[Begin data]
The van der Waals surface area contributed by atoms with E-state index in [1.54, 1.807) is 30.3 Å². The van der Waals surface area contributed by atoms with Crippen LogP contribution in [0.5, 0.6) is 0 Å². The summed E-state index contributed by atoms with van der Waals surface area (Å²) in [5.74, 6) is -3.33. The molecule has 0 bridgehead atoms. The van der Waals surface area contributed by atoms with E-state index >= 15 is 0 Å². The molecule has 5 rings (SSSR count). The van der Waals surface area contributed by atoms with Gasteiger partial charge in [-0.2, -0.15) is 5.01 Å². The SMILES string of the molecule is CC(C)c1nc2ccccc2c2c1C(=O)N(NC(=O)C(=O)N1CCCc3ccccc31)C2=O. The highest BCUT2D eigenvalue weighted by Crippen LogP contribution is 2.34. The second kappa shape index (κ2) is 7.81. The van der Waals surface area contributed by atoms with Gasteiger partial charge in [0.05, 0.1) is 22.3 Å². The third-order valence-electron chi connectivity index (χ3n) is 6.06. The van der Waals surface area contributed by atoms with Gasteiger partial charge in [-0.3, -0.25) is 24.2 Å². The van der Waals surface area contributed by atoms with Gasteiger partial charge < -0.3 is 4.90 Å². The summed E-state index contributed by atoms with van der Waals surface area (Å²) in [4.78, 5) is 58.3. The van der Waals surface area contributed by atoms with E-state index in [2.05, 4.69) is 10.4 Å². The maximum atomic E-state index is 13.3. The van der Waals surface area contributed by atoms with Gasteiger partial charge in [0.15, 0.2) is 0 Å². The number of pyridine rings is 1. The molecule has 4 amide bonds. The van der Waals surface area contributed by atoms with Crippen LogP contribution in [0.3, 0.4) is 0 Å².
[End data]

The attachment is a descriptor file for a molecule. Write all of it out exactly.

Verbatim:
The van der Waals surface area contributed by atoms with E-state index in [1.54, 1.807) is 30.3 Å². The van der Waals surface area contributed by atoms with Crippen LogP contribution in [0.5, 0.6) is 0 Å². The summed E-state index contributed by atoms with van der Waals surface area (Å²) in [5.74, 6) is -3.33. The molecule has 0 bridgehead atoms. The van der Waals surface area contributed by atoms with E-state index >= 15 is 0 Å². The molecule has 5 rings (SSSR count). The van der Waals surface area contributed by atoms with Gasteiger partial charge in [-0.2, -0.15) is 5.01 Å². The SMILES string of the molecule is CC(C)c1nc2ccccc2c2c1C(=O)N(NC(=O)C(=O)N1CCCc3ccccc31)C2=O. The highest BCUT2D eigenvalue weighted by Crippen LogP contribution is 2.34. The second kappa shape index (κ2) is 7.81. The van der Waals surface area contributed by atoms with Gasteiger partial charge in [0.05, 0.1) is 22.3 Å². The third-order valence-electron chi connectivity index (χ3n) is 6.06. The van der Waals surface area contributed by atoms with Gasteiger partial charge in [-0.3, -0.25) is 24.2 Å². The van der Waals surface area contributed by atoms with Gasteiger partial charge < -0.3 is 4.90 Å². The summed E-state index contributed by atoms with van der Waals surface area (Å²) in [4.78, 5) is 58.3. The van der Waals surface area contributed by atoms with E-state index in [2.05, 4.69) is 10.4 Å². The maximum atomic E-state index is 13.3. The van der Waals surface area contributed by atoms with Gasteiger partial charge in [0.15, 0.2) is 0 Å². The number of pyridine rings is 1. The molecule has 4 amide bonds. The van der Waals surface area contributed by atoms with Crippen LogP contribution in [0.3, 0.4) is 0 Å².